Most companies have endorsed and advocated for their provided services by creating “better experiences for the user” and a million other marketable phrases of the same genre. Those companies have improved much, and we might even be glad of it, very glad indeed; but their reach might be that of just the touchpoints. Airline counter crew smiling more than Ronald McDonald, call centres where they seem to be so high a hysterical laugh might escape any minute, promises of “better support”, “seamless communication” and “improved interface”, salespeople that simply love to make a deal with you while making you feel “the master of your domain”. And a month after you find yourself on the other end of an hour-long call centre chat that suddenly drops down, or having at home seven versions of the same modem, all of which don’t work exactly in the same way; and you wonder where the bloody hell is that service they promised you.
The answer is nowhere. That service was never there. Touchpoints, all of them, were elegant, serviceable, happy as teletubbies and polite as grannies, but completely unsupported by a real service backbone, the framework that makes the modem arrive to your home and work, or the system that makes your call convert into the satisfaction of getting what you’re paying for.
Service design is about making things go from A to B, not to paint in rainbow colours touchpoint A so you buy it and then figure out where on earth is B and how to get to it while holding your tears or saving your bullets. Don’t get me wrong, it is also about making point A and point B as satisfactory as it’s needed for you to want to traverse them, but that need/initiative seems already embedded in the culture of currently successful service design enough not to make me worry that much. However, we might touch it in a coming post.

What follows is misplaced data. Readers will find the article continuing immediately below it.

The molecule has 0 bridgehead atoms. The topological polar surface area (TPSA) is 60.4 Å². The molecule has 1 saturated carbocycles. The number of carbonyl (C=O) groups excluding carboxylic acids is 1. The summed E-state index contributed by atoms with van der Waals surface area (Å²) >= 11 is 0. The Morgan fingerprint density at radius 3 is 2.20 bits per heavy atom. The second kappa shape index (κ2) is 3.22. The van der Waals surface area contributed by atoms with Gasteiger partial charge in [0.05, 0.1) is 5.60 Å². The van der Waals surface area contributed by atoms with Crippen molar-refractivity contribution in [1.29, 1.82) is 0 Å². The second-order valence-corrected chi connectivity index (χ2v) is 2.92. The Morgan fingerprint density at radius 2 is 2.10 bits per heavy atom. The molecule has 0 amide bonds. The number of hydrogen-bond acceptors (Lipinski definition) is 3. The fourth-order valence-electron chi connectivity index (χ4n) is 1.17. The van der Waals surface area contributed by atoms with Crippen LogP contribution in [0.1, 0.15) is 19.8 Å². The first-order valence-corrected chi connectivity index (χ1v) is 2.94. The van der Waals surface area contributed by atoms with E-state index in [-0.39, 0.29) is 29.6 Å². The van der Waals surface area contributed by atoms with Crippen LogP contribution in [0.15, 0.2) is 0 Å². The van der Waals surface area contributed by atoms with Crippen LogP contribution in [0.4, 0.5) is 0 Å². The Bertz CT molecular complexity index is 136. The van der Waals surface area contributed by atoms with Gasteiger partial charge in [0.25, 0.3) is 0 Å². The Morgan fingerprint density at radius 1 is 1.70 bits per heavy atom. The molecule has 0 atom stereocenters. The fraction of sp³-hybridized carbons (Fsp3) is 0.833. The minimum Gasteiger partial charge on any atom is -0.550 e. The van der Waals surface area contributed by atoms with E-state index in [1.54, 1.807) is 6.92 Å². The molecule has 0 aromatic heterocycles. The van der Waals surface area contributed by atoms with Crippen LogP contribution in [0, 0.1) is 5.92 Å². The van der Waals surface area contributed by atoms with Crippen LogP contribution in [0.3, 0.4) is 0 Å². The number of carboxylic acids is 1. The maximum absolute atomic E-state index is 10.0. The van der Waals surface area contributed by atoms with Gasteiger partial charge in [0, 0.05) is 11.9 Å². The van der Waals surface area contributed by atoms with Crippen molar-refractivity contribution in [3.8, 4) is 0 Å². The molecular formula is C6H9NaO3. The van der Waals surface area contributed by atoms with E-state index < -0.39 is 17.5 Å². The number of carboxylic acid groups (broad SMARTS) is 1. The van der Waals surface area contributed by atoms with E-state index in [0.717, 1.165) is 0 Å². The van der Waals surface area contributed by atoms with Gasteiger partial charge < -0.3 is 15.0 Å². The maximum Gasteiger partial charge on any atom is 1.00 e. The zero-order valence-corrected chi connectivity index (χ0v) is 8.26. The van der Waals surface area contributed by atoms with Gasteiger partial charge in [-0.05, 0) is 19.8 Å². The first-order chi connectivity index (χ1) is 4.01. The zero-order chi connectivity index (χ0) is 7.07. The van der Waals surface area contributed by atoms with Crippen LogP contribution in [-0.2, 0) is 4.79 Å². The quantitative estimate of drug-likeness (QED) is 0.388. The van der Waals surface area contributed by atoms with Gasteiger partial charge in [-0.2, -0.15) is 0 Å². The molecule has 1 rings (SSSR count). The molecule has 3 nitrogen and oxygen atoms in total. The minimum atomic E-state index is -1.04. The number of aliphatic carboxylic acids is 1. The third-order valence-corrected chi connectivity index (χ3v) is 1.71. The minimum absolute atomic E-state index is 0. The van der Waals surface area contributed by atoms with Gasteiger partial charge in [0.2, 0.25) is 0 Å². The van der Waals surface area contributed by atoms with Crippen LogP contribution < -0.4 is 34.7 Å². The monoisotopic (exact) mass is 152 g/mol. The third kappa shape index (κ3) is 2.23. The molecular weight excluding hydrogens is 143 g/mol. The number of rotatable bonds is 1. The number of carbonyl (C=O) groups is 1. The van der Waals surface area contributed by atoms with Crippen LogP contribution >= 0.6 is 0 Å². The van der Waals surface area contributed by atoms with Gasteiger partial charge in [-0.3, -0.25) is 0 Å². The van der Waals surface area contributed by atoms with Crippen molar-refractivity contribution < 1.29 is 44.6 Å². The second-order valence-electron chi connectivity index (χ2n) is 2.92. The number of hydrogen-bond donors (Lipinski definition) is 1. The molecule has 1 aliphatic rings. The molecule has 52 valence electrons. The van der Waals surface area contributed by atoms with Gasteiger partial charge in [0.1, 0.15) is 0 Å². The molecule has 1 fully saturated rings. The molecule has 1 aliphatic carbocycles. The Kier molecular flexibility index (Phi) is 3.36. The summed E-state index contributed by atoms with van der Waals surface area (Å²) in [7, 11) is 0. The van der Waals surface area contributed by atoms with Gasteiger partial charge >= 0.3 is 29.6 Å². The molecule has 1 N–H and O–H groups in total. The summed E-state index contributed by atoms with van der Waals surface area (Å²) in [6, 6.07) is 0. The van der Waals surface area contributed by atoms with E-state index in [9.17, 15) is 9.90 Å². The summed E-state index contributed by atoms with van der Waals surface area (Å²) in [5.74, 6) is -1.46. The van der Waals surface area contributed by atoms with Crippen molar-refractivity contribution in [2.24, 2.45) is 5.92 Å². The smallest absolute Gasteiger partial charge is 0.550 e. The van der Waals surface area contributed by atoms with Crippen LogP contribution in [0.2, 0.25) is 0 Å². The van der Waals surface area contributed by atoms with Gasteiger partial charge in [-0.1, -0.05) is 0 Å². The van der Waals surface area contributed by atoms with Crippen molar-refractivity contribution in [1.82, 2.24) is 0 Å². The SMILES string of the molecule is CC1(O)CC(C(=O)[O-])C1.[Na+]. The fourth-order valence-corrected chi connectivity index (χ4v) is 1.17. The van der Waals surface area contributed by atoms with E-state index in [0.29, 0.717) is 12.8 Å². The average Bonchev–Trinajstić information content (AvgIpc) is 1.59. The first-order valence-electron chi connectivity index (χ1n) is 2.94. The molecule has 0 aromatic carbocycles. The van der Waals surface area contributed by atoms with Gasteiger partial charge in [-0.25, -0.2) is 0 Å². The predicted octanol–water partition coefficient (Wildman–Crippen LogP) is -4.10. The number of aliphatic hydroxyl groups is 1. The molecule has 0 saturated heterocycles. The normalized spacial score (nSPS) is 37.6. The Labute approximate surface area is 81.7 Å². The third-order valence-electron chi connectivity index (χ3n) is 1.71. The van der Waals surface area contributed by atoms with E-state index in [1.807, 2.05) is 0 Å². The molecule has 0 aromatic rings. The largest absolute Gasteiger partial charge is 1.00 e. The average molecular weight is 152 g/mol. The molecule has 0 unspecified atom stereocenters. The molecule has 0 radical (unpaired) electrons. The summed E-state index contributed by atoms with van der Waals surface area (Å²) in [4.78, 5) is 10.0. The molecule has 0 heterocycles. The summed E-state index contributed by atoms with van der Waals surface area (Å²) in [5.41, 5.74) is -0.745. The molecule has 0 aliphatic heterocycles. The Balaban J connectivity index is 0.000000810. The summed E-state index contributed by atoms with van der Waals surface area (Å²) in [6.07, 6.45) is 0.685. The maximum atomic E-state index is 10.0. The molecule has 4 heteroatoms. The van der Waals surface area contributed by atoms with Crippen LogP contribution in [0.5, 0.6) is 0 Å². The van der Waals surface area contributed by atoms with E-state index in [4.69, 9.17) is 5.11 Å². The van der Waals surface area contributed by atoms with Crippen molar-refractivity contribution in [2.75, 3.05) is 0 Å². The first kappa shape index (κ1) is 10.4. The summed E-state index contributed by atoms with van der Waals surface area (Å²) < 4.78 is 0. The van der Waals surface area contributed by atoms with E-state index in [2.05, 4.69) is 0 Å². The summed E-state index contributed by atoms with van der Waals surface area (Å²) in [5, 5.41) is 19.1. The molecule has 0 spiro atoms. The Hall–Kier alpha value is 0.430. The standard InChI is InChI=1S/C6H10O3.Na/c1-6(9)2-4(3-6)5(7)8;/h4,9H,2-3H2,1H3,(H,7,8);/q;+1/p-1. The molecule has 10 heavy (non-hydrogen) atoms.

As an example of how services might be perceived and delivered, I’ll mention FedEx ((I am in no way advocating for FedEx as an example of good service, only using it as an example of a promise and a fulfill, relation that is the cornerstone of any service.)). The worldwide known courier post company FedEx don’t promise a nice box delivered to your home/office, it promises a nice box whenever you need it to be whenever you need it to be, “absolutely, positively overnight”. And that’s what you’re buying. That is the service. A nice anecdote on how that service was born is given by Business Journalist Roy Rowan in his book “The Intuitive Manager”:
He cites the birth of Federal Express, the company that created the market for overnight mail delivery. The idea for the business first came to Founder Frederick Smith while he was a student at Yale writing a term paper on the parcel-service system. Much later, while he was flying combat missions in Viet Nam, Smith developed his notion of an “absolutely, positively overnight” service.
— Hailing the Eureka Factor
I don’t really know if that anecdote is true, but it does not need to be for the idea of FeDex service to live, as many of their ad campaigns have stated it over and over, and it has become the promise, the need to be fulfilled. If a FedEx nice-boxed package does not arrive when they told you it will to arrive, the service is broken, and you might not feel a satisfied customer, period.
In this era of so much discontent with pollution, consumism and sustainability, services are one way (the only, perhaps) to attain the most of those, so we might as well get our heads straight and our goals fair and aim for getting our users from point A to point B, “absolutely, positively overnight”. Not just giving them better experiences.